This Lab In Fort Worth Looks Like A Movie Set, But It’s Designed For Parkinson’s Research

University of North Texas researchers connect sensors to their subject to gather information about how their bodies move.

By Stephanie KuoJune 27, 2017 9:30 am, , ,

From KERA:

At the UNT Health Science Center in Fort Worth, researchers are doing something unusual: They’re making people fall down. It’s all happening at the Human Movement Performance Lab, where they’re mapping how people with Parkinson’s disease and other mobility issues react to jolts and falls.

Learning from a fall 

Neva Fittz is 76 years old. She’s standing on a giant treadmill, getting clipped into a full-body harness. If she were to trip and fall, ropes that are secured to the walls and ceiling would catch and dangle her several feet above the ground. The image of Tom Cruise in “Mission Impossible” comes to mind.

“There’s that certain amount of fear there, but you just think, ‘OK, if I’m going to fall, I have to catch myself,’” Fittz says.

Fittz is also wearing head-to-toe black spandex with 54 nickel-sized balls taped all across her body – from the top of her head all the way down to her ankles.

“This is the same technology they use in some of the movies these days. Avatar uses it. Back in the day, Shrek used it,” says Dr. Evan Papa, an assistant professor at the Health Science Center, a physical therapist and a principal investigator at UNT’s Human Movement Performance Lab.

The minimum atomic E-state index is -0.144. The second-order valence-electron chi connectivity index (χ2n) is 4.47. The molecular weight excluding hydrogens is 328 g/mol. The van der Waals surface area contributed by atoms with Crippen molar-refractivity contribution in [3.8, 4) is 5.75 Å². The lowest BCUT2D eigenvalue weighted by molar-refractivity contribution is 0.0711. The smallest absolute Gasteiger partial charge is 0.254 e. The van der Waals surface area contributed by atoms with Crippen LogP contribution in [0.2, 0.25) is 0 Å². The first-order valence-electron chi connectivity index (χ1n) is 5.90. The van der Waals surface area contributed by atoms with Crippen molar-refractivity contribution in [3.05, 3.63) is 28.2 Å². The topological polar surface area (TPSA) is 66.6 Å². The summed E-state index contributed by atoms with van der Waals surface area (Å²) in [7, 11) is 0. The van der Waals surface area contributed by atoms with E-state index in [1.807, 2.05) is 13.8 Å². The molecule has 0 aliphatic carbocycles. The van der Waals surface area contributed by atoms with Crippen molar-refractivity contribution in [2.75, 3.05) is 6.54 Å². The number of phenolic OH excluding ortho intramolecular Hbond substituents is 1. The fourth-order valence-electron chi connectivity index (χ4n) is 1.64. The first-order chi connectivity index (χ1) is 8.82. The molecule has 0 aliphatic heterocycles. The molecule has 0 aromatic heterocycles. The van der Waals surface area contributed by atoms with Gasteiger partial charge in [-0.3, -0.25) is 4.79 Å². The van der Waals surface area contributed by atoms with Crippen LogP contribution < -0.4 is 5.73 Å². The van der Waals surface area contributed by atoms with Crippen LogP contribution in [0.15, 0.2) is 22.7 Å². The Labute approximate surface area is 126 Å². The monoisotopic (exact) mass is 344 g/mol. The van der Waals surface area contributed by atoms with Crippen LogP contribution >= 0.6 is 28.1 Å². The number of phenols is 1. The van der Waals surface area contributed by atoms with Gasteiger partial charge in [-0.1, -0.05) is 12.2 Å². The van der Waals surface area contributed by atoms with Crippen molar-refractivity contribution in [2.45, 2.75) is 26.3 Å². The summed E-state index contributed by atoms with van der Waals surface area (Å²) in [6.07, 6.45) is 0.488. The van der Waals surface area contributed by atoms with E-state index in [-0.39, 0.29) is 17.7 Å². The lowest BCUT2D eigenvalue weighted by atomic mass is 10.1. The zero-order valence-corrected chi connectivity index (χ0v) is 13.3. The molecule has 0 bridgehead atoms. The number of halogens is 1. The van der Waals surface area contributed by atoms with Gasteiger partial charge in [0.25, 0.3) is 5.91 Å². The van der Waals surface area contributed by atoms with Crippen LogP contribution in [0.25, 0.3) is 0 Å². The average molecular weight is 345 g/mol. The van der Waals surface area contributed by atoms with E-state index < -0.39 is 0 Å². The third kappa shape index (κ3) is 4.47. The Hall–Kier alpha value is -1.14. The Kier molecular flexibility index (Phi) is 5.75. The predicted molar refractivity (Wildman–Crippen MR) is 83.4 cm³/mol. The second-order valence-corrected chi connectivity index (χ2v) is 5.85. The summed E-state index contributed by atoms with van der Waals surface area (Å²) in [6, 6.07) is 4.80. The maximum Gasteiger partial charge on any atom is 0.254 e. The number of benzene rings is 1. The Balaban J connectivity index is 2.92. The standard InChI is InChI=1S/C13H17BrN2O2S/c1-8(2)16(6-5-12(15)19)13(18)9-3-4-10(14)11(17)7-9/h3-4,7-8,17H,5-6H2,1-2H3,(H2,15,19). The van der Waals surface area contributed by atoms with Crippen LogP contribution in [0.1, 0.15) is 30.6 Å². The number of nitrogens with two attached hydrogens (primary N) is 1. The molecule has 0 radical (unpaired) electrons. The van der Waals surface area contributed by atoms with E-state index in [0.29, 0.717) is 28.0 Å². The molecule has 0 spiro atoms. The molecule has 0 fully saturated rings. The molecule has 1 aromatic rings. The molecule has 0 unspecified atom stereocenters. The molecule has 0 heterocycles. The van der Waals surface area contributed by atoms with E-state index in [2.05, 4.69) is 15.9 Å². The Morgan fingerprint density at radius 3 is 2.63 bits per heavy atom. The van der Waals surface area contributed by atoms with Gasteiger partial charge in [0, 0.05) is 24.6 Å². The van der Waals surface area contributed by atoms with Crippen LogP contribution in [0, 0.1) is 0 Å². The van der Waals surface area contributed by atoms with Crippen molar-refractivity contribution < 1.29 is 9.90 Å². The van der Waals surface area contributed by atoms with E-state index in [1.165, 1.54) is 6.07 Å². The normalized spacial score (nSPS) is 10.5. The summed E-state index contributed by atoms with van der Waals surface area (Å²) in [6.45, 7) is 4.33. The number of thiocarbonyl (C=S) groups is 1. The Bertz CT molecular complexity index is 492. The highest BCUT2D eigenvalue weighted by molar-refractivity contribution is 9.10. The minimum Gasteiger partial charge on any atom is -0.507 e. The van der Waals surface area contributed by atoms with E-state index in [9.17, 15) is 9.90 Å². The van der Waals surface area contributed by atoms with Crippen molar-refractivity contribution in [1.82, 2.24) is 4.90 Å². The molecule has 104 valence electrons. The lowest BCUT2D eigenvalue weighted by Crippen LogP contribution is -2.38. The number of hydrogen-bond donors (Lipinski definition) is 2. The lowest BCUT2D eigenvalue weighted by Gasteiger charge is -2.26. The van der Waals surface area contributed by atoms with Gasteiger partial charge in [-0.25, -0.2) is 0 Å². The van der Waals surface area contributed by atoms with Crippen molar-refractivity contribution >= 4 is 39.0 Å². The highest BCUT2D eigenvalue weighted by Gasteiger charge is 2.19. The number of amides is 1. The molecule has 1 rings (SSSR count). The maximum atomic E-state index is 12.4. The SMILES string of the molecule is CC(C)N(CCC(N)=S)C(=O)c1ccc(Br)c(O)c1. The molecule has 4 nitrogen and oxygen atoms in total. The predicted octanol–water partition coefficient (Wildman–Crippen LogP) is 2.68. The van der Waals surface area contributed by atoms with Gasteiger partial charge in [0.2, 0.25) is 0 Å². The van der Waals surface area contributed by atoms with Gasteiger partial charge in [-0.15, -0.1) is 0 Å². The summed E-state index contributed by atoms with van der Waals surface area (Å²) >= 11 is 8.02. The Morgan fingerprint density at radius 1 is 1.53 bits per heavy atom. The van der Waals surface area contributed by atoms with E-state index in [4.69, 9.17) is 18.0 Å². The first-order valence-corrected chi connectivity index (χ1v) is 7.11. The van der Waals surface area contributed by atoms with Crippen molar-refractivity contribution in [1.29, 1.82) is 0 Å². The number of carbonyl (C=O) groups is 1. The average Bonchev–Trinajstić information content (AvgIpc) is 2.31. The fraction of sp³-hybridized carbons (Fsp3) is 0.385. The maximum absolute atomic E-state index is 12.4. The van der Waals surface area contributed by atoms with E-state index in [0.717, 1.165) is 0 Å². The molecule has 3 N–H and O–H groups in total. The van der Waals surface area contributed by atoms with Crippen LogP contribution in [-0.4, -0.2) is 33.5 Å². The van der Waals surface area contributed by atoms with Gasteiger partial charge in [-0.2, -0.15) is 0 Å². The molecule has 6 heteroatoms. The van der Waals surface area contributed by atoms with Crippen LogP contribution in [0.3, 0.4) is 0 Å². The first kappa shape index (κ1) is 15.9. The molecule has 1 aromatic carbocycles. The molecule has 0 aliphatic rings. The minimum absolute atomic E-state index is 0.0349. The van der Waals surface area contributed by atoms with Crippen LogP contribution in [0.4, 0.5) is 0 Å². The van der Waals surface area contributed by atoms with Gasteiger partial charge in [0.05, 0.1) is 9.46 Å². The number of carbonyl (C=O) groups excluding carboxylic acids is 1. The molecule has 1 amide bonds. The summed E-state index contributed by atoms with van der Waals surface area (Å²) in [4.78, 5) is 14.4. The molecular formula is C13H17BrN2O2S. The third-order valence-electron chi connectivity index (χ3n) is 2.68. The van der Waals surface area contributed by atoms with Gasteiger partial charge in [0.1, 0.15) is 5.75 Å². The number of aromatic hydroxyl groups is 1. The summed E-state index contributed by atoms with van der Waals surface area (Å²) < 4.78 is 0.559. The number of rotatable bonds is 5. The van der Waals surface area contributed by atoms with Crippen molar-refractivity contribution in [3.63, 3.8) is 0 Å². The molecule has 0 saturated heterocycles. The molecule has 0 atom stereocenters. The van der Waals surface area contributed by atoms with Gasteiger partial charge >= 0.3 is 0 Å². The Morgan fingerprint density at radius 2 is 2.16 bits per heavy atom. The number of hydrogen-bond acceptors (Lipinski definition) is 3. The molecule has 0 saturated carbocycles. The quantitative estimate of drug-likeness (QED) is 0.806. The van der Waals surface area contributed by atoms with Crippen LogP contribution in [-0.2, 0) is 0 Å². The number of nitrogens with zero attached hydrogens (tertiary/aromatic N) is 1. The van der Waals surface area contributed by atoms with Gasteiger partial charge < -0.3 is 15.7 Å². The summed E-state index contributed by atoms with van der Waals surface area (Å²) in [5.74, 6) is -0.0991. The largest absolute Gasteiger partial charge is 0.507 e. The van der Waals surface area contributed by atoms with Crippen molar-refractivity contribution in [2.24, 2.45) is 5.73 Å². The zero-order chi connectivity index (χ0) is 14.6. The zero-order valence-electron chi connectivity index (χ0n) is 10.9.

“Those markers allow us to recreate the individual in a three-dimensional picture on the computer,” he says. “And then, in our laboratory, 12 cameras that go in a full 360-degree motion around the individual pick up those reflective balls, and they allow us to look at very minute detail.:

Those details include the range of motion in joints: the knee, the wrist, the hip – and what happens to each of them when someone takes a step or falls.

Fittz begins walking on the giant treadmill. Things are going smoothly, and then a jolt in the machine causes her to stumble.

“We can induce what’s like a slipping type of scenario, or we can induce a tripping type of scenario,” Papa says. “And then, we’ll analyze how someone with Parkinson’s disease recovers from a step and how that compares to someone who’s neurologically healthy.”

Coping with instability

Parkinson’s is just one of several conditions the movement lab investigates. Researchers use the same gear to look at people with diabetes and autism. For children and teens on the autism spectrum, they’re using virtual reality to study how those subjects coordinate their sight and motor abilities.

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